Consistent ordering in ClustrixDB guarantees that rows returned from repeated runs of the same query are always in the same order. If a query does not specify an explicit ORDER BY and the consistent_order global variable is set to false, the order in which rows are returned is not guaranteed to be the same for repeated executions.
The internal storage implementation for ClustrixDB is different from MySQL. Since ClustrixDB is a distributed database, the ordering of result sets will not be the same as those from MySQL. If an application's behavior depends on how the rows are ordered, specify an explicit ORDER BY clause. Consistent ordering will also apply when non-unique results are returned from ORDER BY.
Consistent ordering only applies to SELECT statements. It does not apply to INSERT, UPDATE, or DELETE statements. Please see the list of Caveats for Consistent Order below.
Enabling Consistent Ordering
Consistent ordering can be specified per session or globally. To enable consistent ordering, set the value for consistent_order to true.
sql> INSERT INTO foo VALUES (0),(1),(2),(3); sql> SELECT * FROM foo; +----+ | id | +----+ | 2 | | 1 | | 4 | | 0 | +----+ 4 rows in set (0.00 sec) sql> SET session consistent_order = true; sql> SELECT * FROM foo; +----+ | id | +----+ | 0 | | 1 | | 2 | | 3 | +----+ 4 rows in set (0.00 sec)
Consistent Order may also be set globally.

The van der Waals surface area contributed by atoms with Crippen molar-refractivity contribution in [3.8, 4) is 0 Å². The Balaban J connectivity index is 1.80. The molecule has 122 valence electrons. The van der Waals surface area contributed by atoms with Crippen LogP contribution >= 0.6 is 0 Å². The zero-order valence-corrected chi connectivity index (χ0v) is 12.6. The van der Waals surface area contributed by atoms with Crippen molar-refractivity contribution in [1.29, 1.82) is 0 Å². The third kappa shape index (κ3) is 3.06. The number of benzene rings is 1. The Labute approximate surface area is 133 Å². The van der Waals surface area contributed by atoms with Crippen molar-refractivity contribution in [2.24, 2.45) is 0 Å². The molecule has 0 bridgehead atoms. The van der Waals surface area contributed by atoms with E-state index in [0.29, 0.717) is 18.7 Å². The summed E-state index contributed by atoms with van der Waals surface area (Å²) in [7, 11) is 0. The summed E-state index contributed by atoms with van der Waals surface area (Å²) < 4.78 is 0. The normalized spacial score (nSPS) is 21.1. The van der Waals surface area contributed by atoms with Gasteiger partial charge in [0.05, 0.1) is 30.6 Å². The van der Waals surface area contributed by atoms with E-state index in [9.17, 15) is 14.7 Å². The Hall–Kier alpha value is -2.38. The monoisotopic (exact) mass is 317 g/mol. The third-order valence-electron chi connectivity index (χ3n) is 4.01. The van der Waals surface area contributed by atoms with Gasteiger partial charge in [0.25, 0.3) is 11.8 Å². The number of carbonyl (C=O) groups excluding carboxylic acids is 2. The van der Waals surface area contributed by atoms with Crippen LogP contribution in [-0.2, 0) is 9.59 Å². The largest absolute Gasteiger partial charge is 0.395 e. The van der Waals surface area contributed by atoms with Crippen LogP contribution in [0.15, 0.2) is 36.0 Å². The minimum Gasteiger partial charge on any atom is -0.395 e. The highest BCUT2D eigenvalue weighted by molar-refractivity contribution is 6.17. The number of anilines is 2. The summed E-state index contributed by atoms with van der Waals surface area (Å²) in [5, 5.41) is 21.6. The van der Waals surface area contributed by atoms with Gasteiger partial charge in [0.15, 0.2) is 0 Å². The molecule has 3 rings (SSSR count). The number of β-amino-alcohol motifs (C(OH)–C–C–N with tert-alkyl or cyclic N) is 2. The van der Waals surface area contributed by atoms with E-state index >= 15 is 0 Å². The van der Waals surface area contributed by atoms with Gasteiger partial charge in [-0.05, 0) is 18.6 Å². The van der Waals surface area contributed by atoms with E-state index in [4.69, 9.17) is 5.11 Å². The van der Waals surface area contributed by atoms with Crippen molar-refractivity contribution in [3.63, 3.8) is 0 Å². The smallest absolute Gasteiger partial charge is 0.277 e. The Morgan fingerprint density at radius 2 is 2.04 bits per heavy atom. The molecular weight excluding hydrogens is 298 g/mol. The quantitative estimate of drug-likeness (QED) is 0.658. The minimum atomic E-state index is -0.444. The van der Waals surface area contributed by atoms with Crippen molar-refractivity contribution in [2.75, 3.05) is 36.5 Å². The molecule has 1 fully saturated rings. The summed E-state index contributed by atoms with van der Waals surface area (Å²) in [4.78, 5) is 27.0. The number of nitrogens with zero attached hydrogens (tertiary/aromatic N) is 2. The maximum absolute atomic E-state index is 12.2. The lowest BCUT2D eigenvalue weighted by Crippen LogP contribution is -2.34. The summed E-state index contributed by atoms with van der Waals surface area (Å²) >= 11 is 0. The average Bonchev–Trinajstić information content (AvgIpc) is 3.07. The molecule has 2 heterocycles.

sql> SET global consistent_order = true;
Overhead of Consistent Ordering
Enabling consistent ordering increases query performance overhead because ClustrixDB needs to:
- Determine the appropriate ordering.
- Perform a secondary compilation after the appropriate ordering is determined.
- Return the query results in a specific order versus in-parallel, and thus very quickly.
The cost of enabling consistent ordering is that each query will take approximately twice as long to compile and will incur a performance penalty, as well. Each cluster's workload differs, so the best way to determine the specific overhead on your cluster is by inspection.
A Note on Joins
Consistent ordering requires the plan for a query to include steps that ensure the order. Such queries take longer to plan and compile. Queries that do a large number of joins have a higher compilation time, and should use explicit ordering instead.
One notable exception are aggregate queries for which the ORDER BY and GROUP BY specify the same ascending columns. Such queries do not incur the same planner impact.
Caveats on Consistent Order
Consistent Ordering does not apply to SELECT statements with the following:
Consistent Ordering does not apply to INSERT, UPDATE, or DELETE statements.